G20 India 2023

TF-1: Macroeconomics, Trade, and Livelihoods: Policy Coherence and International Coordination

The current global scenario requires coordinated efforts by the G20 countries to deal with monetary, fiscal, trade, and investment policies to ensure employment and better livelihoods. The G20 and international financial institutions may aim at a monetary policy that could strike a balance between liquidity, interest rate, and exchange rate to control macroeconomic imbalances. Fiscal measures need to be designed for coherent and balanced economic policies that stimulate growth. With macroeconomic stability, recovery of trade may open up opportunities for MSMEs, which would augment employment and livelihoods. Hence, it is important to discuss ways of promoting better coherence within countries on monetary and fiscal policies as well as stronger international coordination among nations, and also suggest ways to make them responsive to economic imperatives. The task force will also examine the interrelationship between trade and investment policy and global supply chains, and how they are impacted and shaped by national macro-economic policies. Workstreams:
  • Monetary Synchronisation and Fiscal Space
  • Trade, Investment, and Supply Chain Resilience
  • Economic Growth, Employment, and Livelihoods
  • Poonam Gupta, National Council of Applied Economic Research (NCAER), New Delhi
  • N. R. Bhanumurthy, Dr. B R Ambedkar School of Economics University (BASE University), Bengaluru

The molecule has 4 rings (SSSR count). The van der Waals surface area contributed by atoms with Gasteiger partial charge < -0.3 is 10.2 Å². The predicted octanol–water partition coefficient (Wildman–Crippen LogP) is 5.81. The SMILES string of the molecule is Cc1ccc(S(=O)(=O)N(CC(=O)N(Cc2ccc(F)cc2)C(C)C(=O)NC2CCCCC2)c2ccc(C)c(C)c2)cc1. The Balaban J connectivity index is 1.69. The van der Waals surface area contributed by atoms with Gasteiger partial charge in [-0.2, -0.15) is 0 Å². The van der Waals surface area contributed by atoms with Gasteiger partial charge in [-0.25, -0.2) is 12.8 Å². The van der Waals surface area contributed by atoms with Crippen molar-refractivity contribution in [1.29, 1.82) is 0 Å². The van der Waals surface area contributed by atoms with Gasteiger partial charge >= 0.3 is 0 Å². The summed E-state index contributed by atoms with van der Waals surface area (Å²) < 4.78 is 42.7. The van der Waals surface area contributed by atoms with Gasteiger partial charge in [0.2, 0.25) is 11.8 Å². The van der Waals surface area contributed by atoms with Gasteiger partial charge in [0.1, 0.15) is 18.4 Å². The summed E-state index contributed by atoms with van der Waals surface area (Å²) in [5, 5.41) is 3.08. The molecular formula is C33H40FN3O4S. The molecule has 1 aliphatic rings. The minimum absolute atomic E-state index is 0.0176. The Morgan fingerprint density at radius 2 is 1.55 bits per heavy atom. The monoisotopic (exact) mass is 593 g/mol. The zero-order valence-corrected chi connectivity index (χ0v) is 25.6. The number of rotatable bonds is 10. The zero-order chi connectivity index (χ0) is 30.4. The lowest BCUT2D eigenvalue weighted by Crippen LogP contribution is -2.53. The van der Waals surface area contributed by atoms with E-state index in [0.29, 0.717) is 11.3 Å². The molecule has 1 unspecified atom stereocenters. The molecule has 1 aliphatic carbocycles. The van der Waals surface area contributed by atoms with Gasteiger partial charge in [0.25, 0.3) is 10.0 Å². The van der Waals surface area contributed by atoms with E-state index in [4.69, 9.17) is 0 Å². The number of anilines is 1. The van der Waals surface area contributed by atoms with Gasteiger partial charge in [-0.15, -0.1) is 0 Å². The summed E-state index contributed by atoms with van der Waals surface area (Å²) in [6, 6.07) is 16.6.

• Albert Park, Asian Development Bank, Tokyo
  • Axel Berger, German Institute of Development and Sustainability, Germany
  • Fukunari Kimura, The Economic Research Institute for ASEAN and East Asia, Indonesia (ERIA), Jakarta
  • Gala Díaz Langou, Center for the Implementation of Public Policies for Equity and Growth (CIPPEC), Argentina
  • Gülbin Şahinbeyoğlu, Economic Policy Research Foundation of Turkey, Turkey
  • Harsha Vardhan Singh, Global Trade Observer, India
  • Heungchong Kim, The Korea Institute for International Economic Policy, Republic of Korea
  • Marcos Caramuru, Brazilian Center for International Relations, Brazil
  • Pami Dua, Delhi School of Economics, India
  • Radhicka Kapoor, Indian Council for Research on International Economic Relations, India
  • Rakesh Mohan, The Centre for Social and Economic Progress, India
  • S.K. Mohanty, Research and Information System for Developing Countries, India
  • Sergio Alcocer, Mexican Council of Foreign Affairs, Mexico
  • Tetsushi Sonobe, Asian Development Bank Institute (ADBI), Japan
  • Vera Helena Thorstensen, Center for Global Trade and Investment Studies, Brazil
  • Yose Rizal Damuri, Centre for Strategic and International Studies (CSIS), Indonesia

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